In recent years, zirconia-based restorative systems (i.e., porcelain-veneered zirconia and monolithic zirconia) have emerged as promising materials for all-ceramic prostheses due primarily to their superior mechanical properties, esthetics, and biocompatibility. However, the susceptibility to porcelain fracture as well as the poor fusion and resin-cement bonding capability of zirconia prevent the widespread use of such material systems. We have developed a surface glass infiltration method that creates a functionally graded material layer at the bonding surfaces of zirconia. Our test data show that glass infiltration at the veneering surface can effectively prevent veneer chipping and delamination, whereas that at the cementation surface can increase the interfacial fracture energy of zirconia by over a factor of 3, to a level consistent with feldspathic ceramic. These qualities, together with the increased resistance to flexural and contact damage, edge chipping, and delamination found in previous studies, suggest that functionally graded zirconia can be considered as a viable material option for dental restorations.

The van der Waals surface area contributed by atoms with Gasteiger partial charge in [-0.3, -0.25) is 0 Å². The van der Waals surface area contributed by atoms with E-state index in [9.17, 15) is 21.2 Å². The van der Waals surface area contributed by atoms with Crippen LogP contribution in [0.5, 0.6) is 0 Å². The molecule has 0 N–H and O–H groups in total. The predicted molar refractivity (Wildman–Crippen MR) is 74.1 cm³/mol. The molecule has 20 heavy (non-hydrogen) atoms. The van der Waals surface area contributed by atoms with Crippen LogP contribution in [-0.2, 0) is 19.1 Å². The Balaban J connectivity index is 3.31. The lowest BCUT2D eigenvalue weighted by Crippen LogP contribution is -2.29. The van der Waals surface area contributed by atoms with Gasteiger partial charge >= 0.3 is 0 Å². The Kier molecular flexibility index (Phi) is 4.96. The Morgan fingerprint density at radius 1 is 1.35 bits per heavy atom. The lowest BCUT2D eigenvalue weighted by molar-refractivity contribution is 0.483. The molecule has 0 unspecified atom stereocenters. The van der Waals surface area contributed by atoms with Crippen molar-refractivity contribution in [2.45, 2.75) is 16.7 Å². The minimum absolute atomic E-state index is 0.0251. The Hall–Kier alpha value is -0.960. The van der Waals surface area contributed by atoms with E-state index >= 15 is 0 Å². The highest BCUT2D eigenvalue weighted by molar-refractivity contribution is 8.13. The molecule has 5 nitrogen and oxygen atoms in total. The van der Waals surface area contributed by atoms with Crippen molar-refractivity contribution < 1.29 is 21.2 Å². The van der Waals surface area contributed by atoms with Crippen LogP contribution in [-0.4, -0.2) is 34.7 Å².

|Title of host publication||Material-Tissue Interfacial Phenomena|
|Subtitle of host publication||Contributions from Dental and Craniofacial Reconstructions|
|Number of pages||17|
|State||Published - 2017|
- Functionally graded structure
- Zirconia-cement bonding
- Zirconia-porcelain bonding